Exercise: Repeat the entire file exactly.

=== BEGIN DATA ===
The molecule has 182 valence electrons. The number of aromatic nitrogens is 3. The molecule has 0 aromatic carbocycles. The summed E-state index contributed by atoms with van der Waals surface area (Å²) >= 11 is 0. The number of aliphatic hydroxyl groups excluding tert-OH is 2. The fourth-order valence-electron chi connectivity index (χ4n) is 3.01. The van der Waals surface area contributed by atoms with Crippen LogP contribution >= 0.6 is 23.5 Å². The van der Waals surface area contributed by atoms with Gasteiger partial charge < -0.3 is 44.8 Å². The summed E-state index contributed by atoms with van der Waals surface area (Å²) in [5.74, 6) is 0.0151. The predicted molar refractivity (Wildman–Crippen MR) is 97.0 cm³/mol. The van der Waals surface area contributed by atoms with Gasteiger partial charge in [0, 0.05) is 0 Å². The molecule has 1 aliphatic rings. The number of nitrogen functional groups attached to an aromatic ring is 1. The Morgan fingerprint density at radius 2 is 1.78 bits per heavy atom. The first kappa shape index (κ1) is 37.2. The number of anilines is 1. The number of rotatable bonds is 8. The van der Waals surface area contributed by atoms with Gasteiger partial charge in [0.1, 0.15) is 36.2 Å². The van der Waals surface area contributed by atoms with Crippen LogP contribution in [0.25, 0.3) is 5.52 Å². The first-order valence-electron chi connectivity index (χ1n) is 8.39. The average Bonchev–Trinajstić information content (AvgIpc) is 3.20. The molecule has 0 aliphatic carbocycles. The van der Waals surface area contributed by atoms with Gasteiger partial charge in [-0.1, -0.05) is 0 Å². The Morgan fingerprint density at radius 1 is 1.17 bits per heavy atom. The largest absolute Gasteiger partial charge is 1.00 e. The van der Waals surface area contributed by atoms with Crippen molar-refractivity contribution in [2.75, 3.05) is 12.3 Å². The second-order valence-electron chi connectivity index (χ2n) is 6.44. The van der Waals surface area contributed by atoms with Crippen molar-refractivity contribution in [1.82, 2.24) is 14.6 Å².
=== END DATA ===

The molecule has 182 valence electrons. The number of aromatic nitrogens is 3. The molecule has 0 aromatic carbocycles. The summed E-state index contributed by atoms with van der Waals surface area (Å²) >= 11 is 0. The number of aliphatic hydroxyl groups excluding tert-OH is 2. The fourth-order valence-electron chi connectivity index (χ4n) is 3.01. The van der Waals surface area contributed by atoms with Crippen LogP contribution >= 0.6 is 23.5 Å². The van der Waals surface area contributed by atoms with Gasteiger partial charge < -0.3 is 44.8 Å². The summed E-state index contributed by atoms with van der Waals surface area (Å²) in [5.74, 6) is 0.0151. The predicted molar refractivity (Wildman–Crippen MR) is 97.0 cm³/mol. The van der Waals surface area contributed by atoms with Gasteiger partial charge in [0, 0.05) is 0 Å². The molecule has 1 aliphatic rings. The number of nitrogen functional groups attached to an aromatic ring is 1. The Morgan fingerprint density at radius 2 is 1.78 bits per heavy atom. The first kappa shape index (κ1) is 37.2. The number of anilines is 1. The number of rotatable bonds is 8. The van der Waals surface area contributed by atoms with Gasteiger partial charge in [0.1, 0.15) is 36.2 Å². The van der Waals surface area contributed by atoms with Crippen LogP contribution in [0.25, 0.3) is 5.52 Å². The first-order valence-electron chi connectivity index (χ1n) is 8.39. The average Bonchev–Trinajstić information content (AvgIpc) is 3.20. The molecule has 0 aliphatic carbocycles. The van der Waals surface area contributed by atoms with Gasteiger partial charge in [-0.1, -0.05) is 0 Å². The Morgan fingerprint density at radius 1 is 1.17 bits per heavy atom. The largest absolute Gasteiger partial charge is 1.00 e. The van der Waals surface area contributed by atoms with Crippen molar-refractivity contribution in [2.75, 3.05) is 12.3 Å². The second-order valence-electron chi connectivity index (χ2n) is 6.44. The van der Waals surface area contributed by atoms with Crippen molar-refractivity contribution in [1.82, 2.24) is 14.6 Å².